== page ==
So, how do we navigate these moments with our kids when they’re so caught up in what others have, need, and do and can’t see anything beyond comparison?
A Compass for Direction
Introduce the idea of a compass to your child/tween/teen, and yes, I’m talking about an actual navigational compass. Research it, draw it, find one, whatever you need to do to conjure the concept.
The key idea is for your child to understand what a compass is – a device that indicates direction. And what it is used for – one of the most important instruments for navigation, a pathway to follow.
Essentially, a compass is symbolic of what our values do for us: they direct and guide us. When it comes to the many and varied operations of a family unit, we generate and hold value systems based on what is important to us.
This is the practical everyday advice I give parents struggling with challenges stemming from value systems being tested.
When to use Compass Training
When we’re in the confident, ‘Cappy’ of our ship faze of parenting (baby/toddlerhood), our values are being upheld and not really questioned, even if they’re not liked by our kids.
However, when our crew members start to discover the world (childhood/adolescence) and realise that other ‘ships’ are more to their liking, things can go a little pear-shaped.
Our values may get questioned, and other parents’ values may seem preferred.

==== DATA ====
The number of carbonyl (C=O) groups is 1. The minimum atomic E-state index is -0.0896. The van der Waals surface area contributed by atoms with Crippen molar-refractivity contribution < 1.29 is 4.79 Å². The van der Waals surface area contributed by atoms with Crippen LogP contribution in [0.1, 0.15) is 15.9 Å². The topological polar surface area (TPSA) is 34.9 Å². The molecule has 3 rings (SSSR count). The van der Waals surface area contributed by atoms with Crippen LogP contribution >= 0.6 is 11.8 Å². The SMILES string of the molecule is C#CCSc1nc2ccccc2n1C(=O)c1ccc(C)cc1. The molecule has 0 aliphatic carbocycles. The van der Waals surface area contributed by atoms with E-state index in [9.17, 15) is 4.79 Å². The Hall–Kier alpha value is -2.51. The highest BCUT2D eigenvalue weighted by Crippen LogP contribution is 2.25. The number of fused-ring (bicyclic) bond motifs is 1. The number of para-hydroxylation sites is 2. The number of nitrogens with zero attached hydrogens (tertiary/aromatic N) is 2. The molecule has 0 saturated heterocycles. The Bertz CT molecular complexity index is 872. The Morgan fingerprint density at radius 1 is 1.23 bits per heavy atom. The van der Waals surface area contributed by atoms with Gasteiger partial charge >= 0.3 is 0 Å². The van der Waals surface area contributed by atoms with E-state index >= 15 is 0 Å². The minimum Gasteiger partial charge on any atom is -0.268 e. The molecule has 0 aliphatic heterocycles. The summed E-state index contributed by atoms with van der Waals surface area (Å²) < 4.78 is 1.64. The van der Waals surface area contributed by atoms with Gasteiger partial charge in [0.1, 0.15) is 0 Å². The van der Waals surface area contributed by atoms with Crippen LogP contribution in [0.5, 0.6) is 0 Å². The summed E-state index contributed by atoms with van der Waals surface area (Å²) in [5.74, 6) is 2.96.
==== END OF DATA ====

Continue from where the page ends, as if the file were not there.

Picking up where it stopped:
This can feel quite offensive to us as parents who have spent so much time shaping our value systems in the home. It can feel disrespectful and push us somewhat out of control and off course.
I encourage parents to use compass training when they experience this ‘off track’ feeling.
For example, your kid pleads with you, ‘but Connor has Nike shoes; why can’t I?!? ‘
First, take stock of the situation as if you’re feeling lost and then remember you have a compass in your backpack that can help remind you what your values are.
Pull it out and ask questions to yourself like: ‘How do I want to deal with this right now? What type of parent do I want to be right now? What is important to me right now? ‘
These questions get us in touch with our values and guide us on how to respond to our kids at the moment. Try to respond with a sound, ‘well in our family we value… (insert value)’.
Doing this over time reinforces your values and encourages your kids to learn and get on board with the family value system.
For a more detailed, easy step-by-step guide on managing comparison – view our comparison roadmap here.
Flexible Values, Boundaries and Development
As your child grows and matures, you may find a need to adjust your ways to keep pace with your child’s developmental needs, e.g., when they are into connecting with peers more than us or when they need more independence.
The boundaries of core values might need to be stretched a bit, or you might hold another set of values, or variations, for different age groups/developmental stages.
A general rule is that if we exhibit a bit of flexibility and keep pace with our kids as their developmental needs change, they might be more OK with agreeing to our requests, limits and boundaries.
You are the guide
So, when you’re in the depth of the comparison playground. If you’re looking for something to cling to other than your sanity, consider pulling the ‘value compass’ out of your backpack. Remind yourself (and your little human) of your core direction and what’s important to you to stay on course.
As a parent, it’s almost inevitable that we’ll find ourselves pulled into the comparison playground and then spat out again at least once or twice in each developmental stage. It’s up to us to how we utilise our value compass to show us the way out until the next time!